Build, protect and deploy apps across any platform and mobile device
Deliver Awesome UI with the most complete toolboxes for .NET, Web and Mobile development
Automate UI, load and performance testing for web, desktop and mobile
Rapidly develop, manage and deploy business apps, delivered as SaaS in the cloud
Automate decision processes with a no-code business rules engine
Build mobile apps for iOS, Android and Windows Phone
Deploy automated machine learning to accurately predict machine failures with technology optimized for Industrial IoT.
Optimize data integration with high-performance connectivity
Connect to any cloud or on-premises data source using a standard interface
Build engaging multi-channel web and digital experiences with intuitive web content management
In part 2 of his data performance series, Jesse Davis describes how high-performing data connectivity determines success in an increasingly digital world. Also read part 1 of the series: "Progress Delivers Proven Performance."
We’ve become used to sharing everything we do all the time—what we like, what we don’t like, what we do and even what we eat. We make this information available for everybody to see, and this has led to a much more global community. We’re very social creatures already, and social networks like Facebook, Twitter and LinkedIn make it easier than ever to share what we find. And every time we share something, we are generating data—little digital footprints that we leave as we wander around planet Earth. This data is useful for getting to know your customers, allowing you to meet them where they are and responding directly to their needs. But just how do we make use of all it all? How do we mine it so that we can better improve experiences for people, or to enhance our businesses in real time?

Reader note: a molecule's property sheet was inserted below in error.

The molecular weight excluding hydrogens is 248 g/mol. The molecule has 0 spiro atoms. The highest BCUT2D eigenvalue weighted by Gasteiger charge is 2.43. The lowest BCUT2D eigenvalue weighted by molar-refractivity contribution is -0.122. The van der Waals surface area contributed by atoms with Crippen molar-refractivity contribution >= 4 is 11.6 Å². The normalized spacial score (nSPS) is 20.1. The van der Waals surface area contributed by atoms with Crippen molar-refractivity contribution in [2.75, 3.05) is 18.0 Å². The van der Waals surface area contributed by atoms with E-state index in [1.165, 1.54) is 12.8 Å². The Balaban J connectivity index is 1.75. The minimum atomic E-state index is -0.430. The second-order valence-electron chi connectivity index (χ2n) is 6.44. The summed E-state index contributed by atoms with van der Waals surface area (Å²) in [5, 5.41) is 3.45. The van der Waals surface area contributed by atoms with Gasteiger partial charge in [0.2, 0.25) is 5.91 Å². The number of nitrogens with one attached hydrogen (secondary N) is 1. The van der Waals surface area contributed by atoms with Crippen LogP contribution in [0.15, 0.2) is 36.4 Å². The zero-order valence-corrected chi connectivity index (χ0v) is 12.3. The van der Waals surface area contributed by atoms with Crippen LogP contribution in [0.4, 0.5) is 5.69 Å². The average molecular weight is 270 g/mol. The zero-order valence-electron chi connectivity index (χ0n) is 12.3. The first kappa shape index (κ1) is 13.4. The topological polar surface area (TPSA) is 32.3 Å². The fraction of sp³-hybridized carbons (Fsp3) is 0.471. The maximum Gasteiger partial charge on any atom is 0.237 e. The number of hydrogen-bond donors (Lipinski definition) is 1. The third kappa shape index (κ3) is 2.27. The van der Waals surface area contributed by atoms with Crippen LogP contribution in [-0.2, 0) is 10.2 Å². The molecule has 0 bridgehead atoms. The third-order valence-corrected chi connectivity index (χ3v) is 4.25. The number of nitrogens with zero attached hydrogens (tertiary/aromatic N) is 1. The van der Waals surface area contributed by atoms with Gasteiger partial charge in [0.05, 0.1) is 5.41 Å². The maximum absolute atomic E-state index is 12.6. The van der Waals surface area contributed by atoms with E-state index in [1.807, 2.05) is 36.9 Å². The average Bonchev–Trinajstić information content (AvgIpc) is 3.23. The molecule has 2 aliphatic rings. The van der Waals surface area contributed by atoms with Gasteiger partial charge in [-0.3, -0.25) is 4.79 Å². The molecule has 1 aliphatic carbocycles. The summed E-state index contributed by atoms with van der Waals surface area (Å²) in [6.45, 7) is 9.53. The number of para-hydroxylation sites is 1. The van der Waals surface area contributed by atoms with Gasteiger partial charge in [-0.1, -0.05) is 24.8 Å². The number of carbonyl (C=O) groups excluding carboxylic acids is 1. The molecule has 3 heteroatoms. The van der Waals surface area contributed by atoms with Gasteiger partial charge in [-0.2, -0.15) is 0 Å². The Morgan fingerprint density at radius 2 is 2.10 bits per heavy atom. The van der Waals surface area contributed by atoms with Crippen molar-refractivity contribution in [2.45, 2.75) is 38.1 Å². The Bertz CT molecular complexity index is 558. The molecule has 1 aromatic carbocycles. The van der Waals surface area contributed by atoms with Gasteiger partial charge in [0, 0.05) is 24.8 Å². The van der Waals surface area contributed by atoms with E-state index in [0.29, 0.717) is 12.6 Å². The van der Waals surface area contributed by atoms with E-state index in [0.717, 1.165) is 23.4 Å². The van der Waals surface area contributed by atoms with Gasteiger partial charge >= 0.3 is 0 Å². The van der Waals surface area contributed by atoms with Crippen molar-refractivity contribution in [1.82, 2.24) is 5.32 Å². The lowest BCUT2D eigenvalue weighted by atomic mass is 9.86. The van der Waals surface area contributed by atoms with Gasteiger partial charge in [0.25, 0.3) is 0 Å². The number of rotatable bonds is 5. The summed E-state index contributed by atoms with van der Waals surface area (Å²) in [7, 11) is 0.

Hulu offers an interesting example. In the evenings, when I’m sitting down to watch some TV with my wife, we get to choose our own ad experience. Doing this, we are changing the way companies are presenting information to us by telling them what we are interested in up front. All of this is tracked. All of this is stored. Hulu uses this information on what we like to algorithmically present us with ads and shows we may like. We don’t mind because we aren’t presented with commercials that aren’t interesting to us.
Another example is in department stores like Macy’s that embrace low-energy Bluetooth transmitters like Apple’s iBeacon technology. When you walk in, Macy’s not only knows that you’re in their store, but thanks to iBeacon, they can tell that you’re in the handbag section, or you’re in the shoe department on the third rack of shoes. This technology goes beyond geolocation, improving accuracy from feet to inches while reducing power consumption. With that data in hand, you can combine it with other information you have on your customer in order to present with them a coupon on you know they want and offer them a chance to purchase it on-the-spot.